On twitter, there are people producing twitter feeds from dead authors. Maybe these wordmongers went to a place with internet access. Kurt Vonnegut (three hours ago)
“Busy, busy, busy”. Mark Twain (three hours ago) “Be careful about reading health books. You may die of a misprint”. Brautigan’s Ghost (twenty two hours ago) “I cannot say to the one I love, “Hi, flower-wonderful bird-love sweet.”
The deceased content maker best suited to twitter might be Conway Twitty. One slow day two years ago, Yahoo asked peeps
Do you think Conway Twitty would have used Twitter? ~ He gave them the idea ~ I think Twitty would tweet, Twitter would be Conway’s, way of of communicating to the world, Twitty would be tweeting his little Twitty head off, ~ I better send out a Twitty Tweet ~ Cute, but a serious answer, probably. A media hound, he’d want to get his name plastered everywhere. ~ If he did that would have made him a ‘Twitty Twitter” ~ Who cares, he’s a twit anyway”.
There are four Twitty Twitter feeds. @ConwayTwitty (Oct. 21,2009)
“The Conway Twitty Musical is getting great reviews in Branson!!! . @TwittyTweats (January 12, 2012) “In Twitty City, it never snows. All the men wear gold medallions and blazers. And the women never cry. Unless you hold them.” @Conway_Twitty (February 20, 2012) “My cock is an amphibious assault vehicle” @conwaytwittier (April 28, 2012). “@JasonIsbell How’s the English weather treating your hair? I had the hardest time keeping my pompadour in tiptop shape there.” @twittybirdmoda is written in Japanese. We’ve never been this far before.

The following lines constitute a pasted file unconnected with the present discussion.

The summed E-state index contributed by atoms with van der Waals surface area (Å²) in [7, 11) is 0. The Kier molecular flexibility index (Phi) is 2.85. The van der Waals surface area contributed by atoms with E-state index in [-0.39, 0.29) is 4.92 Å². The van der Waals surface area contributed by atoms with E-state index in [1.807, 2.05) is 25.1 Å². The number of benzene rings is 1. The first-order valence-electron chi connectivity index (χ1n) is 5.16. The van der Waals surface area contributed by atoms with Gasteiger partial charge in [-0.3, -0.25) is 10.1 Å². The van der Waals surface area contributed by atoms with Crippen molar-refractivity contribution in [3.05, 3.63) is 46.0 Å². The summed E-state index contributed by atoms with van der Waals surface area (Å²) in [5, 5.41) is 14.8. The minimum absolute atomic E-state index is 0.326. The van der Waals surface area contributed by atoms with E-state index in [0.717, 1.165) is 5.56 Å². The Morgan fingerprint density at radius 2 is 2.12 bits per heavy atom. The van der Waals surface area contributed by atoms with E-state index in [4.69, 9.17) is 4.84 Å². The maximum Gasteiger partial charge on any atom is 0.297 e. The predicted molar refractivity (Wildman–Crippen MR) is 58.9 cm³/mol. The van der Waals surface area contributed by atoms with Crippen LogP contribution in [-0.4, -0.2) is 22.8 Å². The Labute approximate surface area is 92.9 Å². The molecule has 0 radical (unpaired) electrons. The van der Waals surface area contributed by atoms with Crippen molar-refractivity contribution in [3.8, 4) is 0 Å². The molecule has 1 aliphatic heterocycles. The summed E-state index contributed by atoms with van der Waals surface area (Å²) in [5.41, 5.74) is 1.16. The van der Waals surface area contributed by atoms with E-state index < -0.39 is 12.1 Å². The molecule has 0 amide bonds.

The original concept for this post was to spotlight twitter feeds borrowing material from Charles Bukowski. Hank is the beer bard of Los Angeles. He is a hero to many. Out of the millions of worthless drunks populating bars, at least one could write poems. It gives you hope for mankind.
The front page of a google search for “charles bukowski on twitter” yields eight feeds. The original plan was to ignore any that were not updated in 2012. An exception will be for @hank_bukowski (Yeah it’s good to be back). (January 25, 2009)
“Yesterday I met Adolf H. in hell. He is fuckin stupid.” “too lazzy these days, too drunk to twitter”.
With the 2012-only rule in effect, we are left with three Bukowski thieves. @BukowskiDiz (May 1)
“Curiosidades sobre Charles Bukowski http://migre.me/8UhRf“. @bukquotes (May 8) “all the mules and drunken ladies gone the bad novels march…”. ~ “I always read when I shit and the worse the book the better the bowel movement.” @bukowski_lives (one hour ago) “Basically, that’s why I wrote: to save my ass, to save my ass from the madhouse, from the streets, from myself.”